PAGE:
1905 Journal of the American Medical Association (JAMA)  
operations are open to the criticism of unnecessary danger from injury to the cerebellum or to the facial nerve. The results of all the operations show that there was probably no direct connection between the irritation of the peripheral end of the auditory nerve and the tinnitus, because whatever improvement was noted came very gradually. CONCLUSIONS. The foregoing records justify the following conclusions : 1. Carefully selected cases of tinnitus, with the nerve stimulus located in the
more » ... cated in the peripheral end of the auditory nerve, offer a good prognosis for cessation of the tinnitus after the section of the eighth nerve. A technic which offers little inconvenience from hemorrhage, no danger from bony spicules, and a minimum of evil from compression of the cerebrum, or espe-cially of the cerebellum, gives a good prognosis of recovery from the operation and in selected cases a cessation of the tinnitus. 3. If, after appropriate general and local treatment, grave tinnitus still exists, we are called on to recommend the section of the auditory nerve, provided the source of the tinnitus is believed to lie in the peripheral portion of the auditory nerve. . 4. Section of the acoustic nerve will be as effective for the cure of aural vertigo as for peripheral tinnitus. DISCUSSION. Dr. John F. Barnhill, Indianapolis, asked if all the patients in whom parts of the auditory nerve were cut died from pneumonia, and if there was an explanation for two-thirds of the patients dying from this cause. Dr. Bryant said in reply to the first question that one patient died of pneumonia after the operation, one died apparently of hemorrhage of the medulla, and the third was alive one year after the operation. In reply to the second question he said that he thinks it due to injury to the cerebellum, which seemed to be the primary cause.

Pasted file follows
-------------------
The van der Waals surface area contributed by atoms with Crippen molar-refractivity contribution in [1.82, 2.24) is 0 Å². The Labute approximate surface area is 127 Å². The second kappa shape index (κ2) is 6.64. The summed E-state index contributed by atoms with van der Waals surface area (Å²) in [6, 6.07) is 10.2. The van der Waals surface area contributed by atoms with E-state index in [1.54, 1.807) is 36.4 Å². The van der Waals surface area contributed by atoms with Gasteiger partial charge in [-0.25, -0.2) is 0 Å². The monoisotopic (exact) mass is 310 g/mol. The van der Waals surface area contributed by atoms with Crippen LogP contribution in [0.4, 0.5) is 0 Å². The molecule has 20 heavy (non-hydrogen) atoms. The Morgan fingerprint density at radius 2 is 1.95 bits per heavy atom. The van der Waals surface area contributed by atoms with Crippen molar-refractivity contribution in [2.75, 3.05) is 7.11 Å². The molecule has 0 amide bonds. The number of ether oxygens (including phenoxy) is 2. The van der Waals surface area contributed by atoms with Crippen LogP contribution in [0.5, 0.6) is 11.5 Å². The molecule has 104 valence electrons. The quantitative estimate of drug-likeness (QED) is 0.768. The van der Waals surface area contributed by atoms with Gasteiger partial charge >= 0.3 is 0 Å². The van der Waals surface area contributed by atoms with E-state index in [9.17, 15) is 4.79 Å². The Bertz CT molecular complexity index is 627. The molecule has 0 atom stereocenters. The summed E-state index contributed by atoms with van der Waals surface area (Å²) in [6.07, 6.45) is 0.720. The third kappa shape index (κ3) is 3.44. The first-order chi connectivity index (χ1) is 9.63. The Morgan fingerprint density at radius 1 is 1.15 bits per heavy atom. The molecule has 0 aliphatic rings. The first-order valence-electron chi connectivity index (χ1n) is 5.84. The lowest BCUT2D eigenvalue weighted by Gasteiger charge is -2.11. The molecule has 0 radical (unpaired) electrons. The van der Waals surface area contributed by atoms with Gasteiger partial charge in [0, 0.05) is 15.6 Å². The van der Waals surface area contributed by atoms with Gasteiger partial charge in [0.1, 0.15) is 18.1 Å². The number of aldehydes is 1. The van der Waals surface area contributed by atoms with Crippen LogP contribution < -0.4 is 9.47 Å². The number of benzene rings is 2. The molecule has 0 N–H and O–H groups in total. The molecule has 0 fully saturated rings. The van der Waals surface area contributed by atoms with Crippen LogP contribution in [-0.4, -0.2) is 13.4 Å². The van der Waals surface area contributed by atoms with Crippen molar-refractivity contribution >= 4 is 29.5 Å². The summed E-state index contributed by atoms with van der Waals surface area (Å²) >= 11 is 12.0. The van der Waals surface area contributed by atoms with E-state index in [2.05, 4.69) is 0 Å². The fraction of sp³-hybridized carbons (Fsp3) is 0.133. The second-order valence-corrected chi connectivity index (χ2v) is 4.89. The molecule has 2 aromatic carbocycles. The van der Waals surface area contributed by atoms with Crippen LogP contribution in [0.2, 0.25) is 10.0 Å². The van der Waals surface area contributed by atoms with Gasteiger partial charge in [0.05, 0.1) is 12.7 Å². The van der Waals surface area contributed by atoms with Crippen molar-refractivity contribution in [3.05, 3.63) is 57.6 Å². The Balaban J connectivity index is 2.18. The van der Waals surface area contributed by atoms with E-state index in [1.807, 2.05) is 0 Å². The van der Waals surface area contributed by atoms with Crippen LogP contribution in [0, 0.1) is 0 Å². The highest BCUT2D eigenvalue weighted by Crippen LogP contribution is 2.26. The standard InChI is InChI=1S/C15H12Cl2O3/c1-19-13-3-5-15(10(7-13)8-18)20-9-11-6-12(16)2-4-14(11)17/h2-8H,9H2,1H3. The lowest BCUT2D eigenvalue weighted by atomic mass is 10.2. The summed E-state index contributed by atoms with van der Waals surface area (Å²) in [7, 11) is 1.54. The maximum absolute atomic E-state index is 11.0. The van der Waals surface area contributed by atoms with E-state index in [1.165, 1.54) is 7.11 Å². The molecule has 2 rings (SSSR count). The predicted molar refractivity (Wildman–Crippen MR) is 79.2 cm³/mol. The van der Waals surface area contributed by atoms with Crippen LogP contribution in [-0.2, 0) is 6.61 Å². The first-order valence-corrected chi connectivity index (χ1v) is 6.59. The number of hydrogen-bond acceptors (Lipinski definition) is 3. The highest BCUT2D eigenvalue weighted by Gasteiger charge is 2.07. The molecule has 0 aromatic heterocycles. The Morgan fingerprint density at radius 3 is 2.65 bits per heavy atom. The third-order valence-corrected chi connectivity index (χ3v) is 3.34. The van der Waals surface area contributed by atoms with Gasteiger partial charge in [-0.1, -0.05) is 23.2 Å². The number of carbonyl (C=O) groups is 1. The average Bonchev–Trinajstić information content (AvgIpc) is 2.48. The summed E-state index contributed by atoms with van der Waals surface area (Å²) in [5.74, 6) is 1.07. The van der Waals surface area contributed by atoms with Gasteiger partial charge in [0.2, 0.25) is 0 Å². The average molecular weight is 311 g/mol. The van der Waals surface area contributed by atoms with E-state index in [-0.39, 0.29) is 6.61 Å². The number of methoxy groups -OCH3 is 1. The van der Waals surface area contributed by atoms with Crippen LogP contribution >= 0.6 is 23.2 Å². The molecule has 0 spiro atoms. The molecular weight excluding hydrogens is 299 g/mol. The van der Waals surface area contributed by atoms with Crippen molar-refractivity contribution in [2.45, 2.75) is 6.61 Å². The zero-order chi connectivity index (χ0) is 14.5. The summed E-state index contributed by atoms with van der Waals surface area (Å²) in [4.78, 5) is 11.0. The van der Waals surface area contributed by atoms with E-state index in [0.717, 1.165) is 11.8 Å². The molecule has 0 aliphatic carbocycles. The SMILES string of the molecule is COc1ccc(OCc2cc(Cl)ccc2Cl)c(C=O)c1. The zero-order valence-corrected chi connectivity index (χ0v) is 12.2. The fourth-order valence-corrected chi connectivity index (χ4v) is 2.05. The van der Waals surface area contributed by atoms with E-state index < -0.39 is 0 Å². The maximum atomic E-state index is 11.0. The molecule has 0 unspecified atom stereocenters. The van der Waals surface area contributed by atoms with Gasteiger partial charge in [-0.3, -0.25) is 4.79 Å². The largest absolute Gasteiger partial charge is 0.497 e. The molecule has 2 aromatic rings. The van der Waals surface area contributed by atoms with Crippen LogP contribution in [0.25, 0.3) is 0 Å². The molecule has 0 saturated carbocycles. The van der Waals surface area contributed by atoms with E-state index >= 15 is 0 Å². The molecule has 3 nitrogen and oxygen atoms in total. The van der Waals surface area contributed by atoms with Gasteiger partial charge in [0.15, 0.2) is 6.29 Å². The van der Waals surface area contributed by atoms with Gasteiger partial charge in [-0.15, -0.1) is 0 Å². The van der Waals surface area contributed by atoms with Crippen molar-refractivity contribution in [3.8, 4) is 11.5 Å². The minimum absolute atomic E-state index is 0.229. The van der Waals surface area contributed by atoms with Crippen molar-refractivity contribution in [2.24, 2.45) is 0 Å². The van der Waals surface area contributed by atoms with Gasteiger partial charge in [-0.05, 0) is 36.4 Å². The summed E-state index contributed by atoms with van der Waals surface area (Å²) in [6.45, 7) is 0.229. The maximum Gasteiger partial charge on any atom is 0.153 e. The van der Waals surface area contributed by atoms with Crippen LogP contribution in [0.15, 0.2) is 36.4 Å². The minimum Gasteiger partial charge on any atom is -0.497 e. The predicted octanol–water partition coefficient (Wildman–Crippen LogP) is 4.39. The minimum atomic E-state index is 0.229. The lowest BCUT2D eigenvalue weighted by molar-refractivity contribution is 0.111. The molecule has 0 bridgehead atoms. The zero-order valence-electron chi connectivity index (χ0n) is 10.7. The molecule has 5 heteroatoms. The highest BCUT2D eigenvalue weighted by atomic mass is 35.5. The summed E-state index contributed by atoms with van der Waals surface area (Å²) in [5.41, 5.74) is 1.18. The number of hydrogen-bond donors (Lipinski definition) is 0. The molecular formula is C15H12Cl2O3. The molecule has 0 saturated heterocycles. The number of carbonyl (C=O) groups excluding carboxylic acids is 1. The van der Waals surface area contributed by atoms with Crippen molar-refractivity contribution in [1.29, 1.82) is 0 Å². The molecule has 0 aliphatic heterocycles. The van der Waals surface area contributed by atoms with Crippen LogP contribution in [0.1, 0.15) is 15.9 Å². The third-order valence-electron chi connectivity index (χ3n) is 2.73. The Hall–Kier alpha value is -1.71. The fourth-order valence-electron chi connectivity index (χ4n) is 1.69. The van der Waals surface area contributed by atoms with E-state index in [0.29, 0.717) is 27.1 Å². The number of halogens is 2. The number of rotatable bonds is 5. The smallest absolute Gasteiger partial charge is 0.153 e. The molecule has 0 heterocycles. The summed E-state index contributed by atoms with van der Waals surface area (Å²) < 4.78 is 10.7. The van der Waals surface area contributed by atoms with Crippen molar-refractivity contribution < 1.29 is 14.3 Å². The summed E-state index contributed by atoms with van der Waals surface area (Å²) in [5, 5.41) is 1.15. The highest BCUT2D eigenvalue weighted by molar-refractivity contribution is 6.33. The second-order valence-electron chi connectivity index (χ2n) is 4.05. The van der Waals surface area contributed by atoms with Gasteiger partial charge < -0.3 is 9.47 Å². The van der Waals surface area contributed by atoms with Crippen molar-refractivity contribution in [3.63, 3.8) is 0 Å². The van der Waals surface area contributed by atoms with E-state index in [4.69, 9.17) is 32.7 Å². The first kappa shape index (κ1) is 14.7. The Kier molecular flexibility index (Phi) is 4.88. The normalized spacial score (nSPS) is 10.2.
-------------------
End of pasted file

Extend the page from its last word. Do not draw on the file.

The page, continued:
doi:10.1001/jama.1905.52510240024001i fatcat:3d7gmwfpojfzpeke6zho2vnrhe